Sunday, February 17, 2013

20 Miles Up And Falling Hard

What’s 20 miles?

For most of us it’s a gallon of gas or a good day’s hike.  It’s also a heartbeat from annihilation.

On 15 Feb 13, ten tons of rock shooting through space at 33,000 mph (41 times the speed of a 9 mm) entered our atmosphere and exploded over Chelyabinsk, Russia.  (Unless you’re an alien conspiracist, in which case 10 tons of alien shuttle craft exploded!)

image from dask camera  russian Meteor
What would you think seeing this?  The end of the world as you knew it? 

The reports indicated approximately 18-32 miles above ground a school bus-sized  meteor exploded with the force of 400 kilotons of TNT!  The explosion created a flash and noise that broke glass, bent window frames, collapsed a roof on a zinc factory and damaged eyes.  Reports indicated 1000 people were injured, mostly from flying broken glass and eye injuries from the blinding flash of light.  A fragment of rock continued to auger in and made a 20-foot hole in the ice over Chelyabinsk’s water reservoir.  I suspect small craters will be found as well. 

These rocks are very small, too small to see in the vastness of space until they enter our atmosphere, so there isn’t time for warning.  Fortunately, these things happen maybe once every 100 years.  But they do happen and there’s no rule preventing another one a week from now.

Collapsed roof of zinc factory
Chelyabinsk, Russia was lucky.  Some small change in course could have leveled the town.  What if the population density was 3 times higher?  How much more damage and how many more injured people would exist?

Imagine this happening over Chicago or Cleveland.

More injured?              Likely.

More damage?             Possibly.

More panic?                Hell, yes!

More unprepared people unable to deal with temporary loss of normal services?

What do you think?

I believe resources like fire, police, medical, and rescue would be pressed into service from quite some distance creating a void in our normally ordered life.  Confusion and disorder would temporarily fill the void and opportunistic criminals will slither out to take advantage of it.  We saw examples of that in New Orleans after Katrina, and I believe we have experienced similar problems on the east coast following Sandy.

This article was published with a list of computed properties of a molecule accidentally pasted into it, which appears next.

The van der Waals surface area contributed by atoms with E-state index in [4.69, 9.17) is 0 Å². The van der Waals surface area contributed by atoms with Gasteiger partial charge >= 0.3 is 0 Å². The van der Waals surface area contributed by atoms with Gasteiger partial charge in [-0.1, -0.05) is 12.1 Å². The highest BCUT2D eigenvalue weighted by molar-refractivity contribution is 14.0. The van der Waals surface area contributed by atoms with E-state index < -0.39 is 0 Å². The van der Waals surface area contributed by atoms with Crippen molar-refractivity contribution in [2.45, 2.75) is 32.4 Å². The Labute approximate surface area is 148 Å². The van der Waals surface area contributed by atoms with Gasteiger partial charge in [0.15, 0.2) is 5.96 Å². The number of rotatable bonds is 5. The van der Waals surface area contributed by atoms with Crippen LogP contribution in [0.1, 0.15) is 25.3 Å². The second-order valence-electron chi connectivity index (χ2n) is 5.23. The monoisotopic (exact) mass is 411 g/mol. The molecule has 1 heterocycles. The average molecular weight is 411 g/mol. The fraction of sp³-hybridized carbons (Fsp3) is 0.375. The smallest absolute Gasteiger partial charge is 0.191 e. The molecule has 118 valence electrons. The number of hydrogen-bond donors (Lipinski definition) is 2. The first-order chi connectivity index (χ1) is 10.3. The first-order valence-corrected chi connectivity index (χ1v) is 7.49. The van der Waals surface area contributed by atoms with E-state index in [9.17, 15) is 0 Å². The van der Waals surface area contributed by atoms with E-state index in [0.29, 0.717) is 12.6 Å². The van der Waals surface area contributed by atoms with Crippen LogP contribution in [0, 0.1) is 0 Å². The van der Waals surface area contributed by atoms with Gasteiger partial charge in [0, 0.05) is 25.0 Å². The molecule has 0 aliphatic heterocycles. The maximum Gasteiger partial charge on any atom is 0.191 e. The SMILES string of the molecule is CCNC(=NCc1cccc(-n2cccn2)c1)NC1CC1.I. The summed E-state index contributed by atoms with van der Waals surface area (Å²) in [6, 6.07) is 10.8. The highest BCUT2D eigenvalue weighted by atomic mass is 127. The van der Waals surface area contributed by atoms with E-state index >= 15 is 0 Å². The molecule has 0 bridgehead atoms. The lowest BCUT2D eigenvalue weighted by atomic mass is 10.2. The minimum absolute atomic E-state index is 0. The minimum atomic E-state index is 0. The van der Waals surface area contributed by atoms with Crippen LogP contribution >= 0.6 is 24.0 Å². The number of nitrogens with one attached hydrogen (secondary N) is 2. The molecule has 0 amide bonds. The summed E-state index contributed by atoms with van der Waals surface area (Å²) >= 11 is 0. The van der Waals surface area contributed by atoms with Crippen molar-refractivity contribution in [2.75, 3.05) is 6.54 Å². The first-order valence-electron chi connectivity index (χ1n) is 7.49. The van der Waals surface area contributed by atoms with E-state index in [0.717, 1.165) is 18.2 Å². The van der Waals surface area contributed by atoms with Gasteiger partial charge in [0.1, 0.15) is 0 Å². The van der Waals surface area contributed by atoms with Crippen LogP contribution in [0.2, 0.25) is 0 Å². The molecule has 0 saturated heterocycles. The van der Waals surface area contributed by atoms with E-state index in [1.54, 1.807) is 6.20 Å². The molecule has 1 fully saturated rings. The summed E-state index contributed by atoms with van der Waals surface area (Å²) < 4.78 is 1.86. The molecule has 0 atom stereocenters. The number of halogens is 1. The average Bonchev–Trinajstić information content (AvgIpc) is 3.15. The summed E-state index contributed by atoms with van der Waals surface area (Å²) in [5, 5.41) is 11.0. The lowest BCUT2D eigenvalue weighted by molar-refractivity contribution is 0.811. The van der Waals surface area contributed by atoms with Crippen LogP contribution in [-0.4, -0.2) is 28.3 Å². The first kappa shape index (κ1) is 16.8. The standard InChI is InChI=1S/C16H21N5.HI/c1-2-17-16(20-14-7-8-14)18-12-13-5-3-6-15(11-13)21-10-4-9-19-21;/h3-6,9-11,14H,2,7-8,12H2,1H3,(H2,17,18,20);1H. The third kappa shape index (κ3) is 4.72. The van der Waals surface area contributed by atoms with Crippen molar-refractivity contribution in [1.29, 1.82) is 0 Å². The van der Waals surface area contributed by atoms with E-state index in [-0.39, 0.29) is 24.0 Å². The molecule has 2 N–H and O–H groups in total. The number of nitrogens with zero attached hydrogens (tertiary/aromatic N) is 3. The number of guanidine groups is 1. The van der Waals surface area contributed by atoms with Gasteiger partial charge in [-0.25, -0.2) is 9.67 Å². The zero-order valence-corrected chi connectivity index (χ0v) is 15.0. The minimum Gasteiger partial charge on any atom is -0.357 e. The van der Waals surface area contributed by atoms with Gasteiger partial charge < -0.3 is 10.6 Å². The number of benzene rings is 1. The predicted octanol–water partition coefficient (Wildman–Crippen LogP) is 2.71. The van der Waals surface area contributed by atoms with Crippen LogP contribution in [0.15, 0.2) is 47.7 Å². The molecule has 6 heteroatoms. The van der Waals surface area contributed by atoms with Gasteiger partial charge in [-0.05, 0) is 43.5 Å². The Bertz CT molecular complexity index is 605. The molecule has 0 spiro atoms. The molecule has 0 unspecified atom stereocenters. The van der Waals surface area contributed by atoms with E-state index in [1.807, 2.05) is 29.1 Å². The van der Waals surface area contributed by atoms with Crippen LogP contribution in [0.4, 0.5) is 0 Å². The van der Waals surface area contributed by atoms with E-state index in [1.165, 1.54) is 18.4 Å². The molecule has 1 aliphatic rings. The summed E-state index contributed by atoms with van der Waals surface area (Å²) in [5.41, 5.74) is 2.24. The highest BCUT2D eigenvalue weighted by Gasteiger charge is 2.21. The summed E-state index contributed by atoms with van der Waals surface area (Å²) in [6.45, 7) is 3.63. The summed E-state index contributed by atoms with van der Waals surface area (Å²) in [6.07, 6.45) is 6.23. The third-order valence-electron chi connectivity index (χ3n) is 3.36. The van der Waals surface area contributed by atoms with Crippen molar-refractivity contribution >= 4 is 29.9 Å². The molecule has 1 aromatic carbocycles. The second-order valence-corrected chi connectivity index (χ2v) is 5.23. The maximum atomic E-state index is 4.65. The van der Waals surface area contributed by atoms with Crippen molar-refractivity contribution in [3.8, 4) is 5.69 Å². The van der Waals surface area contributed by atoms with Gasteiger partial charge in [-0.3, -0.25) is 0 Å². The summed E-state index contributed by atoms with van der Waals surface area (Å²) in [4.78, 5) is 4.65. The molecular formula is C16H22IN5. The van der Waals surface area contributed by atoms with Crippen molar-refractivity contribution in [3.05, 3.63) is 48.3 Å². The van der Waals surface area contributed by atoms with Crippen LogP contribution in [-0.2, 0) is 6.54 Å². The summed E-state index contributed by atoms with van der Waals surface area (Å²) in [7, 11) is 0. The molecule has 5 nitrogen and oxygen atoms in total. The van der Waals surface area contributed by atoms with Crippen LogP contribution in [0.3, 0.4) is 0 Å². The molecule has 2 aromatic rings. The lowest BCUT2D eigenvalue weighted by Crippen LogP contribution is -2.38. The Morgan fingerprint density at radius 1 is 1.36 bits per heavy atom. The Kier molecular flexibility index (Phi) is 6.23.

So I ask you, are you prepared?

Do you have food, water, fuel, and other supplies for a week?  How about three weeks without power or restocking deliveries?

Can you perform emergency first aid?  Even if you’re not injured in the incident, what about all the accidents and injuries that occur as we cope with the immediate aftermath?

Can you protect the people you love and the supplies you need to keep them alive and healthy?

Are you mentally ready to respond with force if required?

My tactical angle on this?

It’s not about gismos and gadgets or the latest rifles.  A prepared, mentally hard person with a .22 lever action rifle will be more effective than a weenie with an AR with night vision, IR indicator and a 48-round magazine in responding to VCAs.

I’ve always preached we should develop new skills and sharpen old ones when times are good.  The learning curve is too steep when three guys throw a cinder block through your glass slider. 

What do you think?

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